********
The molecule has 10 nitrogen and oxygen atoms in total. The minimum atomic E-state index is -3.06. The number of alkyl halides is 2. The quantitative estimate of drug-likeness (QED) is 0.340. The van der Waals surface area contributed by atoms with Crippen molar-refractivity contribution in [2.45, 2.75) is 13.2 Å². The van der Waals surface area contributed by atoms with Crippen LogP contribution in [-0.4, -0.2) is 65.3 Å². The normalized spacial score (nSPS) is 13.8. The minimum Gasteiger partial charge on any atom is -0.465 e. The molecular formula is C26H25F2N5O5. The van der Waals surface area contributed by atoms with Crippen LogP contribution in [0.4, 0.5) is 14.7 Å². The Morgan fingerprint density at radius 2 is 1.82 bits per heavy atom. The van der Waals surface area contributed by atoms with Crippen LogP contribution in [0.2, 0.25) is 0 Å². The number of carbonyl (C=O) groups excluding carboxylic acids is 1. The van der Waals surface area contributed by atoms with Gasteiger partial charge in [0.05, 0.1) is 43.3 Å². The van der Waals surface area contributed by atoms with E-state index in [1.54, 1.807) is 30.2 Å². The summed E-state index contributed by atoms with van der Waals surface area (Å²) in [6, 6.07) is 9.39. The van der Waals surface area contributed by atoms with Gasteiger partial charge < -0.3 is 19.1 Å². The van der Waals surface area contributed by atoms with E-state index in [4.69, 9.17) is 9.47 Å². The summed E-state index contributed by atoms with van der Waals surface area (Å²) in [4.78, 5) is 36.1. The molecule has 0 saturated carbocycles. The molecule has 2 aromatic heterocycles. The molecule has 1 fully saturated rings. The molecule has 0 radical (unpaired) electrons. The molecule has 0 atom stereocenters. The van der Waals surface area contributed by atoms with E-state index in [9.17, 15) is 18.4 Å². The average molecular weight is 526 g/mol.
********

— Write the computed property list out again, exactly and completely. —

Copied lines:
The molecule has 10 nitrogen and oxygen atoms in total. The minimum atomic E-state index is -3.06. The number of alkyl halides is 2. The quantitative estimate of drug-likeness (QED) is 0.340. The van der Waals surface area contributed by atoms with Crippen molar-refractivity contribution in [2.45, 2.75) is 13.2 Å². The van der Waals surface area contributed by atoms with Crippen LogP contribution in [-0.4, -0.2) is 65.3 Å². The normalized spacial score (nSPS) is 13.8. The minimum Gasteiger partial charge on any atom is -0.465 e. The molecular formula is C26H25F2N5O5. The van der Waals surface area contributed by atoms with Crippen LogP contribution in [0.4, 0.5) is 14.7 Å². The Morgan fingerprint density at radius 2 is 1.82 bits per heavy atom. The van der Waals surface area contributed by atoms with Crippen LogP contribution in [0.2, 0.25) is 0 Å². The number of carbonyl (C=O) groups excluding carboxylic acids is 1. The van der Waals surface area contributed by atoms with Gasteiger partial charge in [0.05, 0.1) is 43.3 Å². The van der Waals surface area contributed by atoms with E-state index in [1.54, 1.807) is 30.2 Å². The summed E-state index contributed by atoms with van der Waals surface area (Å²) in [6, 6.07) is 9.39. The van der Waals surface area contributed by atoms with Gasteiger partial charge < -0.3 is 19.1 Å². The van der Waals surface area contributed by atoms with E-state index in [4.69, 9.17) is 9.47 Å². The summed E-state index contributed by atoms with van der Waals surface area (Å²) in [4.78, 5) is 36.1. The molecule has 0 saturated carbocycles. The molecule has 2 aromatic heterocycles. The molecule has 1 fully saturated rings. The molecule has 0 radical (unpaired) electrons. The molecule has 0 atom stereocenters. The van der Waals surface area contributed by atoms with E-state index in [9.17, 15) is 18.4 Å². The average molecular weight is 526 g/mol.